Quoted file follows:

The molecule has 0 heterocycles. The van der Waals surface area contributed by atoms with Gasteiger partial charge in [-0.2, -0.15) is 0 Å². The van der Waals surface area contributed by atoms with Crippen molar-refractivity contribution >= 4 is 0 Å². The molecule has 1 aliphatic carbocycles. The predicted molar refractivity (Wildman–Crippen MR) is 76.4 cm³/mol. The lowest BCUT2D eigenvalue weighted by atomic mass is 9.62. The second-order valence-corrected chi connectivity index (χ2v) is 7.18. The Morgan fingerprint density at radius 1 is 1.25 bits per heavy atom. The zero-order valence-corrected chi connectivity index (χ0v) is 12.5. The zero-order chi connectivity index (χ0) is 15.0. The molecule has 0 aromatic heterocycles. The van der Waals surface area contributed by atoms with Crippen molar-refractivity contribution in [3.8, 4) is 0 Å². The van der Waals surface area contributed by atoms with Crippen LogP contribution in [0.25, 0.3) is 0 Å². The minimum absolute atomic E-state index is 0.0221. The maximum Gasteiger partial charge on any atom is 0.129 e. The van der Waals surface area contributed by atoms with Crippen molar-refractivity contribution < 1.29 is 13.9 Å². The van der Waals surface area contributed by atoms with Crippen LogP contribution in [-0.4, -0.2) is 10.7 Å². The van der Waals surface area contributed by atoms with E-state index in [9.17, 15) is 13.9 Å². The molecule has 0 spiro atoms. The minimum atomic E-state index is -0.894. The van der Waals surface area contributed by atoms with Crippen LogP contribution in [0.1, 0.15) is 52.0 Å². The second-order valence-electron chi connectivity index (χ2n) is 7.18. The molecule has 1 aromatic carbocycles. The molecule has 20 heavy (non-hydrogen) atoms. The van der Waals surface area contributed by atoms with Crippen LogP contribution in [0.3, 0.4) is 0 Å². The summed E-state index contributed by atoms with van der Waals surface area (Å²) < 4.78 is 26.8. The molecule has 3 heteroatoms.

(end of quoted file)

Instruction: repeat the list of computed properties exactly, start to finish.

The molecule has 0 heterocycles. The van der Waals surface area contributed by atoms with Gasteiger partial charge in [-0.2, -0.15) is 0 Å². The van der Waals surface area contributed by atoms with Crippen molar-refractivity contribution >= 4 is 0 Å². The molecule has 1 aliphatic carbocycles. The predicted molar refractivity (Wildman–Crippen MR) is 76.4 cm³/mol. The lowest BCUT2D eigenvalue weighted by atomic mass is 9.62. The second-order valence-corrected chi connectivity index (χ2v) is 7.18. The Morgan fingerprint density at radius 1 is 1.25 bits per heavy atom. The zero-order valence-corrected chi connectivity index (χ0v) is 12.5. The zero-order chi connectivity index (χ0) is 15.0. The molecule has 0 aromatic heterocycles. The van der Waals surface area contributed by atoms with Crippen molar-refractivity contribution in [3.8, 4) is 0 Å². The van der Waals surface area contributed by atoms with Crippen LogP contribution in [0.25, 0.3) is 0 Å². The minimum absolute atomic E-state index is 0.0221. The maximum Gasteiger partial charge on any atom is 0.129 e. The van der Waals surface area contributed by atoms with Crippen molar-refractivity contribution < 1.29 is 13.9 Å². The van der Waals surface area contributed by atoms with Crippen LogP contribution in [-0.4, -0.2) is 10.7 Å². The van der Waals surface area contributed by atoms with E-state index in [9.17, 15) is 13.9 Å². The molecule has 0 spiro atoms. The minimum atomic E-state index is -0.894. The van der Waals surface area contributed by atoms with Crippen LogP contribution in [0.1, 0.15) is 52.0 Å². The second-order valence-electron chi connectivity index (χ2n) is 7.18. The molecule has 1 aromatic carbocycles. The molecule has 20 heavy (non-hydrogen) atoms. The van der Waals surface area contributed by atoms with Crippen LogP contribution in [0.3, 0.4) is 0 Å². The summed E-state index contributed by atoms with van der Waals surface area (Å²) < 4.78 is 26.8. The molecule has 3 heteroatoms.